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Vodka: a ‘little water’ 101

Sandrae Lawrence
Vodka might not conjure up the same levels of sophistication as other spirits - but it remains one of our favourite tipples.

Ask most discerning drinkers and they’ll tell you they never touch vodka. It’s bland, they say sniffily as they reach for their botanically-enhanced gin. But vodka has the last laugh. Check the trend reports for the best-selling spirits in the world and there it is sitting proudly at the top of the list. (That’s for consumption in bars as well as our tipple of choice for drinking at home, just in case you’re wondering…). Boutique gins are sexy and bang-on-trend, cognacs and whiskies possess a certain sophistication and depth – but the fact is, vodka sells. In very impressive quantities.

In many ways the cool, clear liquid is the kind of guest you’d want to have at your party. Thanks to its chameleon-like characteristics, it mixes and plays nicely with anything you throw at it. Vegetable and fruit juices, tonic and soda water, pretty much every other spirit category – heck, you can even use it as a base for infusing herbs and spices.

Which is vodka’s greatest strength and also its biggest weakness. It’s why people claim the spirit doesn’t have any real character or personality of its own. They do have a point. Vodka is a clean spirit, multi-distilled at very high temperatures to strip out any impurities – so by its very nature it’s pretty much devoid of any distinct aroma, colour or palate. That’s great news for bartenders who need a neutral, high-strength, alcohol-based canvas on which to build their inventive cocktails. Not so much for drinkers who are looking for something more interesting and complex to sip.

Fighting spirits

Or so you might think. Russian and Polish drinkers wouldn’t dream of anything coming between them and their ‘voda’ – or ‘little water’, to give it its original name. Not even ice.

Mind you, they drink theirs in a hardcore fashion – who needs namby-pamby sipping when you can get the full effect of the high alcohol content in one satisfying shot? But just like gin has gained renewed respect amongst the spirit cognoscenti, vodka is also shrugging off the bland tag with a growing number of super-premium and boutique brands specially created for sipping.

Quintessentially Vodka, which launched in 2012, is a case in point. “It’s made from the finest organic wheat and English water,” says Fabrice Limon, Managing Director of the glamorous liquid arm of Quintessentially, the lifestyle concierge company. “It’s been created to re-engage vodka lovers with the ideals of sipping and savouring in mind.” Other premium brands like Belvedere, Snow Queen, Ketel One, Vestal and recently launched Beluga are proof that vodka can be smooth, bright and sophisticated, and unlike their Barbie-esque counterparts that you can mould into any taste profile you want, these have their own distinct character. Try them for yourself and see.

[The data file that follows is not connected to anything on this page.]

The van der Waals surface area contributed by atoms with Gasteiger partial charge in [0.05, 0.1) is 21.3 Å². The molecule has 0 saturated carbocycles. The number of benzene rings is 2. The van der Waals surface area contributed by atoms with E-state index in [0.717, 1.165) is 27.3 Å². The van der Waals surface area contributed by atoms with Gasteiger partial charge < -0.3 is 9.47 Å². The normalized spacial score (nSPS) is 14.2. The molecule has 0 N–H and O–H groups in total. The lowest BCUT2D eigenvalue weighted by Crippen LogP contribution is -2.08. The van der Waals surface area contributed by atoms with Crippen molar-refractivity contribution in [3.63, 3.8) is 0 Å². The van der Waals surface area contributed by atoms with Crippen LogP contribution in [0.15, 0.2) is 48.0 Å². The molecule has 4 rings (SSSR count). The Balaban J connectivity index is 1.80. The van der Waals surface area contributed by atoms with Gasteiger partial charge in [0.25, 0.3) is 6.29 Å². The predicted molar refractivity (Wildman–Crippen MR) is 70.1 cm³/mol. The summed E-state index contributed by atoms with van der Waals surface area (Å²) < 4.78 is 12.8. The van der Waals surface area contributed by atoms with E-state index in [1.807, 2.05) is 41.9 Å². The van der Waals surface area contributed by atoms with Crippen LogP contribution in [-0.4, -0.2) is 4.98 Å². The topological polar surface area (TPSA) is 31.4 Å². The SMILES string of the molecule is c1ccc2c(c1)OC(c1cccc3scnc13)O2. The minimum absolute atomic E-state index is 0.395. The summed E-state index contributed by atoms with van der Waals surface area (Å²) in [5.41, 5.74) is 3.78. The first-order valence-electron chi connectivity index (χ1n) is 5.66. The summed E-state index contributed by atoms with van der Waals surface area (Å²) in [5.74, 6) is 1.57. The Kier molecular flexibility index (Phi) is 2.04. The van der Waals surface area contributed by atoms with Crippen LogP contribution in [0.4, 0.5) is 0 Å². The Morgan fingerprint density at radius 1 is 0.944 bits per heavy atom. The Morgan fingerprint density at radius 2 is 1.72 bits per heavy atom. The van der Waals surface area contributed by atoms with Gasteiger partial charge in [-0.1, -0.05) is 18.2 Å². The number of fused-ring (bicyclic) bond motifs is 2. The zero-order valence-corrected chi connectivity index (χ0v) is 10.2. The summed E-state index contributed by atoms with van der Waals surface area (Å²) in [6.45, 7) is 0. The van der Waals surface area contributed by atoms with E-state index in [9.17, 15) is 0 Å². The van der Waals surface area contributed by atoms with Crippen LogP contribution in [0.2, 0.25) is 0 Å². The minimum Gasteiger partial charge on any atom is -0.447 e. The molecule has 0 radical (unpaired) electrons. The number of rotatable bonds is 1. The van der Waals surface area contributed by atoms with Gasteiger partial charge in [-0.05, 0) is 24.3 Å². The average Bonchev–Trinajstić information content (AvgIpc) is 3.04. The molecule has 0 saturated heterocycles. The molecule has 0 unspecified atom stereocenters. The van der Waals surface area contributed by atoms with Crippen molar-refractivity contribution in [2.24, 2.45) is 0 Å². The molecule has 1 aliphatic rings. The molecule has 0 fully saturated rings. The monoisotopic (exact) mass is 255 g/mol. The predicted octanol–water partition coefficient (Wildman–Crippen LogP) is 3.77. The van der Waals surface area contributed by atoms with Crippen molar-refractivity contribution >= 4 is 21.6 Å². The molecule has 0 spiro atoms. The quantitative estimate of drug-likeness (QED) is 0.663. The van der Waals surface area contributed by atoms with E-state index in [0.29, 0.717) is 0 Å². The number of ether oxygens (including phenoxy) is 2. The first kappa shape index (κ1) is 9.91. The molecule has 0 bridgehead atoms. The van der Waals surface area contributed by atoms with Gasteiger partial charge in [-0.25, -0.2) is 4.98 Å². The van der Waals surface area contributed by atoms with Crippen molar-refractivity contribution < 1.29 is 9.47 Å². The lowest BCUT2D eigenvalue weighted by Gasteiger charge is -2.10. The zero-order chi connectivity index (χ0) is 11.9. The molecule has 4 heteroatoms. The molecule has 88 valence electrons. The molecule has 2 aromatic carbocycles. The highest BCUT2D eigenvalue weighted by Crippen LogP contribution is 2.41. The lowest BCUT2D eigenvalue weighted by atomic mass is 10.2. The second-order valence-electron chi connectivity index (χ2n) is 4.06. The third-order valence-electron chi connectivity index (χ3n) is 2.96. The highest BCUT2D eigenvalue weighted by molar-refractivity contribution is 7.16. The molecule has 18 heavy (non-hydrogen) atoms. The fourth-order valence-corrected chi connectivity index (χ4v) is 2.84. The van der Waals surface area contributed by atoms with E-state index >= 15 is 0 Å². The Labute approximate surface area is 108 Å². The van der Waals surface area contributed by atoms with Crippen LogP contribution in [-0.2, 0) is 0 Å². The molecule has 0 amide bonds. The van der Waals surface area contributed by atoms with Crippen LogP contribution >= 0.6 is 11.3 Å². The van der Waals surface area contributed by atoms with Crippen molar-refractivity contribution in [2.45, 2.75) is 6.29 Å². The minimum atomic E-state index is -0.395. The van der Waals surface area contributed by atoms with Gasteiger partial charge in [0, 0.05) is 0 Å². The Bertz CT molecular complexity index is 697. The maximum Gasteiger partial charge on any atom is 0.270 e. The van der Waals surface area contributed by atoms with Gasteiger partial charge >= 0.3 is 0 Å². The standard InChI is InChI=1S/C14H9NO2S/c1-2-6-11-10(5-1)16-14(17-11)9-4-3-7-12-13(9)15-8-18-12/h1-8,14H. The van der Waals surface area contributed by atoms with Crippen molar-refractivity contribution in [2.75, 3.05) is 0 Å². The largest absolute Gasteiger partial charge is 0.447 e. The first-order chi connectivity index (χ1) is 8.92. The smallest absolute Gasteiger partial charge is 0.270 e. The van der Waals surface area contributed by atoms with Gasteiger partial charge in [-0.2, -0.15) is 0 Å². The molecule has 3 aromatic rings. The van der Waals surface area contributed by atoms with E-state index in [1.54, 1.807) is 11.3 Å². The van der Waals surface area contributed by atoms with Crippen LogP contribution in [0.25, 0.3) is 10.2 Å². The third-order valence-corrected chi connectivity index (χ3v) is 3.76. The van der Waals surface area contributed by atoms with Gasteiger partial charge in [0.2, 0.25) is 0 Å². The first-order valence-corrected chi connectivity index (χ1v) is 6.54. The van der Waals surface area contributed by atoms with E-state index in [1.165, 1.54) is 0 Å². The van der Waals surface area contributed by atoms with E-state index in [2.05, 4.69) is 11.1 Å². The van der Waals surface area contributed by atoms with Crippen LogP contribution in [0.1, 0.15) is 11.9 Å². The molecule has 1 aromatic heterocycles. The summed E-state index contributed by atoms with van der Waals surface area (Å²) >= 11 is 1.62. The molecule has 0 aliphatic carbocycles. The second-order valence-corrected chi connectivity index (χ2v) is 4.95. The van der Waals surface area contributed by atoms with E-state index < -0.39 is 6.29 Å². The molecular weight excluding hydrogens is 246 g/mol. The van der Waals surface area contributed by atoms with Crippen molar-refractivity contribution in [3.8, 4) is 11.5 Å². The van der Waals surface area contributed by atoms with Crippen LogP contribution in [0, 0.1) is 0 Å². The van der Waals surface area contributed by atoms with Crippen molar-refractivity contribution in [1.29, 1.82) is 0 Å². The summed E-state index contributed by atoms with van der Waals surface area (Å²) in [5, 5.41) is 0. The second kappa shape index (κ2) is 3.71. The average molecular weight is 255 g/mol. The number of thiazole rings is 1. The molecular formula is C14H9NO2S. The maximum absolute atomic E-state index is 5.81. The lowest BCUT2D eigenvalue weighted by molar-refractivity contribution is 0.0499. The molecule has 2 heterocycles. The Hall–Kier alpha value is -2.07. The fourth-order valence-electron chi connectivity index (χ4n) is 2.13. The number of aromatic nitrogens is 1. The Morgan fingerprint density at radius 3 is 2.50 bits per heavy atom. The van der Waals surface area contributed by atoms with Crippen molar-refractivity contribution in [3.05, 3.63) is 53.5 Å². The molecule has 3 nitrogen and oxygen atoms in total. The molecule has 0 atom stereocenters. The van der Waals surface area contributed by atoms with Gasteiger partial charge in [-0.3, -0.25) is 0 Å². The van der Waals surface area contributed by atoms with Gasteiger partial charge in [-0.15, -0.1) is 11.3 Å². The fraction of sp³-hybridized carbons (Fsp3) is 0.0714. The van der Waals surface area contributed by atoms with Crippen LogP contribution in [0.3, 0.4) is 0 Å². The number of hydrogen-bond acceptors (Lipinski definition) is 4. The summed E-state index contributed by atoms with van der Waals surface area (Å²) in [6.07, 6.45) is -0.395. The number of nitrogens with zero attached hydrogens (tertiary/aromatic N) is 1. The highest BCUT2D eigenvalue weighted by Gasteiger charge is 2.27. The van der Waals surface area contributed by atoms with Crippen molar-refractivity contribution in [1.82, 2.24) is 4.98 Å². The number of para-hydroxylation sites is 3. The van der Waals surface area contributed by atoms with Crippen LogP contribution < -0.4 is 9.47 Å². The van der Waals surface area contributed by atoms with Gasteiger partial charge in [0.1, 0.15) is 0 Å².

What is vodka?

At its simplest, vodka is a distillate made with water and ethanol. If you want to get geeky, it’s derived from a starch of agricultural origin – commonly wheat, rye, barley, corn, potatoes, quinoa and molasses but also grapes and even milk! Then it’s distilled, at 96% alcohol by volume (abv) several times for smoothness and to extract impurities.  And there’s the rub; in doing so the spirit loses most of its personality and mouthfeel. That’s all very well if you’re after something with more kick than character but not if you’re after a spirit to sip.

Here’s why you pay more for the premium products. Manufacturers go the extra mile in the way their spirit is rectified and filtered to give it the required distinctiveness that spirit lovers are looking for.

Three things that affect the taste of vodka

The raw ingredients: Potato-based vodkas have a creamy, almost earthy mouthfeel while those with rye at their heart have a spicy or peppery profile and wheat-based varieties are cleaner with an almost aniseed finish.

The distillation process: Some manufacturers use column stills, others go for the more artisanal pot stills, and some use a combination of the two – each has a huge impact on the end result.

Water: Most vodka producers will boast about the source of their water – icebergs in Iceland, deep ocean mineral water, water from local wells – wherever it’s from, however it’s marketed purity is key.

When in Russia…

Do as the Russians do. That means adhering to the five basic rules of vodka drinking:

Gather a group of friends and sit around a table. Place a bottle of vodka in the centre.

Fill shot glasses with vodka.

Make a toast.

Tip back your head and gulp down your shot – no sipping allowed.

Take a small snack of pickled vegetables or pieces of black bread to line the stomach.

Repeat the above until the bottle is empty.

Three unusual vodkas

Ciroc, made in France distilled from grapes

Zubrowska, made in Poland, flavoured with bison grass.

Black Cow, made from the milk of grass-fed cows in West Dorset.

Vodkas for sipping

Knocking it back in one purposeful shot is one thing, sipping slowly neat or over ice is something different altogether. “I would say the most misguided ritual would be the habit of freezing vodka,” says Claire Smith, Head of Spirit Creation and Mixology at Belvedere Vodka. “Today, this is rarely needed since vodka is of such a good quality. Belvedere is best served chilled in the fridge. This allows the characteristics of the vodka to be expressed.”

Take your time to sip and savour the unique properties of the following premium brands:

Ketel One (Holland)

Belvedere (Poland)

Grey Goose (France)

Beluga (Russia)

Chase (UK)

Vestal (Poland)

Konik’s Tale (Poland)

Snow Queen (Russia)

Sacred (UK)

Quintessentially (UK)

Sandrae Lawrence is joint founding editor at The Cocktail Lovers. Image credit: CC Patrick.

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